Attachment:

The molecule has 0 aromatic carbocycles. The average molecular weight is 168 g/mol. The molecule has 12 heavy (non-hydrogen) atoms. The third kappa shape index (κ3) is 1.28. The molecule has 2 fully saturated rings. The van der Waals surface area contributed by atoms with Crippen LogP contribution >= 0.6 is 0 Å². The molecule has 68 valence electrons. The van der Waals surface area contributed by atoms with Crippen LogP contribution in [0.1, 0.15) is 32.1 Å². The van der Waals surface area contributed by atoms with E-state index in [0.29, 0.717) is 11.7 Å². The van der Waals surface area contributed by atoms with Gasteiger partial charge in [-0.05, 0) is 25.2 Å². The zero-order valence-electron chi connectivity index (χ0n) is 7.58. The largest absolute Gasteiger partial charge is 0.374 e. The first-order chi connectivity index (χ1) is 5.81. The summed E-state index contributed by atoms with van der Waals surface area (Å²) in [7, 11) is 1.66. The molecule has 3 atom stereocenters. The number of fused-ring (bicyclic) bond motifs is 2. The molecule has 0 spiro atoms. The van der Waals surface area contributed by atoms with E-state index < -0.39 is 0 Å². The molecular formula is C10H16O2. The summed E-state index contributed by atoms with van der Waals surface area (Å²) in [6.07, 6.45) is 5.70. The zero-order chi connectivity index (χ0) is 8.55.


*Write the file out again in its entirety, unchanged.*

The molecule has 0 aromatic carbocycles. The average molecular weight is 168 g/mol. The molecule has 12 heavy (non-hydrogen) atoms. The third kappa shape index (κ3) is 1.28. The molecule has 2 fully saturated rings. The van der Waals surface area contributed by atoms with Crippen LogP contribution >= 0.6 is 0 Å². The molecule has 68 valence electrons. The van der Waals surface area contributed by atoms with Crippen LogP contribution in [0.1, 0.15) is 32.1 Å². The van der Waals surface area contributed by atoms with E-state index in [0.29, 0.717) is 11.7 Å². The van der Waals surface area contributed by atoms with Gasteiger partial charge in [-0.05, 0) is 25.2 Å². The zero-order valence-electron chi connectivity index (χ0n) is 7.58. The largest absolute Gasteiger partial charge is 0.374 e. The first-order chi connectivity index (χ1) is 5.81. The summed E-state index contributed by atoms with van der Waals surface area (Å²) in [7, 11) is 1.66. The molecule has 3 atom stereocenters. The number of fused-ring (bicyclic) bond motifs is 2. The molecule has 0 spiro atoms. The van der Waals surface area contributed by atoms with E-state index < -0.39 is 0 Å². The molecular formula is C10H16O2. The summed E-state index contributed by atoms with van der Waals surface area (Å²) in [6.07, 6.45) is 5.70. The zero-order chi connectivity index (χ0) is 8.55.